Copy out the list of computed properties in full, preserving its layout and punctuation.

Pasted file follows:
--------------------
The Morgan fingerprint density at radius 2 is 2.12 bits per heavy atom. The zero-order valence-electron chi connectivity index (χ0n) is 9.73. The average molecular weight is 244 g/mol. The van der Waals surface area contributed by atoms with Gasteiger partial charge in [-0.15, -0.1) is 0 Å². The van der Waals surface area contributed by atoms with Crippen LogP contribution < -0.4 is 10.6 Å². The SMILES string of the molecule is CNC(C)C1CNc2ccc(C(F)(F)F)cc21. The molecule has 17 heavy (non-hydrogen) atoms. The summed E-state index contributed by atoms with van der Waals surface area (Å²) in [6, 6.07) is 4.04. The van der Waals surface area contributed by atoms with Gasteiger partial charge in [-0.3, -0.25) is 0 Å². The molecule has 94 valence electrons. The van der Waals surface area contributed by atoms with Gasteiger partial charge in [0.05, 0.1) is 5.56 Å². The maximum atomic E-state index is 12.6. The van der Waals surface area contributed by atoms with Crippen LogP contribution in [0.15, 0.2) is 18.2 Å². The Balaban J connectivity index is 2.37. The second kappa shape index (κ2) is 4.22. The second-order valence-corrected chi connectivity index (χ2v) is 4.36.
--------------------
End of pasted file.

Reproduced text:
The Morgan fingerprint density at radius 2 is 2.12 bits per heavy atom. The zero-order valence-electron chi connectivity index (χ0n) is 9.73. The average molecular weight is 244 g/mol. The van der Waals surface area contributed by atoms with Gasteiger partial charge in [-0.15, -0.1) is 0 Å². The van der Waals surface area contributed by atoms with Crippen LogP contribution < -0.4 is 10.6 Å². The SMILES string of the molecule is CNC(C)C1CNc2ccc(C(F)(F)F)cc21. The molecule has 17 heavy (non-hydrogen) atoms. The summed E-state index contributed by atoms with van der Waals surface area (Å²) in [6, 6.07) is 4.04. The van der Waals surface area contributed by atoms with Gasteiger partial charge in [-0.3, -0.25) is 0 Å². The molecule has 94 valence electrons. The van der Waals surface area contributed by atoms with Gasteiger partial charge in [0.05, 0.1) is 5.56 Å². The maximum atomic E-state index is 12.6. The van der Waals surface area contributed by atoms with Crippen LogP contribution in [0.15, 0.2) is 18.2 Å². The Balaban J connectivity index is 2.37. The second kappa shape index (κ2) is 4.22. The second-order valence-corrected chi connectivity index (χ2v) is 4.36.